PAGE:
Just in time for the cold weather, a new community hub in Peterborough for people experiencing homelessness opened on Tuesday night (November 28).
The Trinity Community Centre, located at the former Trinity United Church at 360 Reid Street, provides a winter overnight drop-in space for up to 45 people every night from 8 p.m. to 8 p.m. until the end of March. The new winter overnight drop-in space replaces the City of Peterborough’s 30-bed overflow shelter program, which was operating at the Peterborough Public Library.
One City Peterborough is operating the Trinity Community Centre, which will also offer a daily daytime drop-in space from 1 to 5 p.m. beginning Friday (December 1). The daytime service, which will be available year-round, will replace the One Roof Community Centre daytime drop-in program at 99 Brock Street that will close on November 30.
Open to anyone, including those who need access to resources or connections to community programs, the daytime drop-in space will initially provide light snacks with the goal of developing a full meal program in the near future. The Trinity Community Centre will extend its hours during severe weather events to provide people experiencing homelessness with shelter from the elements.
The Trinity Community Centre is a collaboration between the City of Peterborough, One City Peterborough, the United Way Peterborough and District, and the Peterborough Poverty Reduction Network (PPRN).
The City of Peterborough is providing One City with $900,000 each year for three years to operate the winter overnight drop-in space and the year-round daytime drop-in centre. The United Way Peterborough and District provided One City with $200,000 in federal homelessness funding for renovations to the building.
PPRN bought the church property last year after the church congregation, experiencing low attendance numbers and facing severe repair costs for the building, voted to disband. While the property wasn’t publicly listed for sale, PPRN learned of its availability and entered negotiations to purchase it.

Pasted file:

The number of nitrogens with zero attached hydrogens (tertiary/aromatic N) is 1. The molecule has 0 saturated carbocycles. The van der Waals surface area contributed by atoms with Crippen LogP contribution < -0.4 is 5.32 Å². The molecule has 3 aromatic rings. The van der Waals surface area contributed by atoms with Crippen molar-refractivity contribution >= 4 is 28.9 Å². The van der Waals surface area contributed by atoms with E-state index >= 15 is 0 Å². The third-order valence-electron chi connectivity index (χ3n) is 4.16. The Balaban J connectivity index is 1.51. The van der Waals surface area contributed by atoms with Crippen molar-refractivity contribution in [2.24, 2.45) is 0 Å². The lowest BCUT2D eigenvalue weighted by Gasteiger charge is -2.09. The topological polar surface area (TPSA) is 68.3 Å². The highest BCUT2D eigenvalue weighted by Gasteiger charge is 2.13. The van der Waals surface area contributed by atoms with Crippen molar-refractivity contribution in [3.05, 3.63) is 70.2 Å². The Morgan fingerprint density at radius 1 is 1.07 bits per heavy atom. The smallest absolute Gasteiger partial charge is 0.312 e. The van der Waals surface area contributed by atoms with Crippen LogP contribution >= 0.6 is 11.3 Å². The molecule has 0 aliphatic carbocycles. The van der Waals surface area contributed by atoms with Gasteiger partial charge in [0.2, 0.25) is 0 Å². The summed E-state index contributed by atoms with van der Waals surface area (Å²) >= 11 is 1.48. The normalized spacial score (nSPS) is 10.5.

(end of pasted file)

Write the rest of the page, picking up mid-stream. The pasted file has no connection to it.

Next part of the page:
“Both the Peterborough Poverty Reduction Network and former members of the now disbanded Trinity United Church are pleased with the progress made by One City Peterborough, as they work to realize the vision of a community hub, serving those without a place to call home,” says PPRN chair Steve Kylie in a media release from the City of Peterborough.
“The centre not only offers short term respite from the challenges of living without shelter, employment, and the resulting lack of well-being, but also provides help in finding more permanent shelter, employment opportunities, and holistic support on a path to increased re-integration and participation in the community,” Kylie adds. “The Peterborough Poverty Reduction Network, working closely with the former Trinity United Church congregation and more recently with One City Peterborough, has resulted in the former church property becoming available for transformation into its new life in service of the community.”
The Trinity Community Centre includes new washrooms and showers as well as a new HVAC system, along with beds donated by Peterborough Regional Health Centre.
Other resources to be offered include a small storage option for personal belongings, on-site laundry facilities for the cleaning of bedding, harm reduction and safer use supplies, and an outdoor gathering space with privacy fencing. Hygiene items, wound care kits, and food and drink will also be provided as they’re available.
The winter overnight drop-in space will run until the end of March, and will reopen again next October 1 for the 2024-25 winter season. In addition to the winter overnight drop-in space, the city’s emergency shelter network operated by community partner agencies offers 127 shelter beds.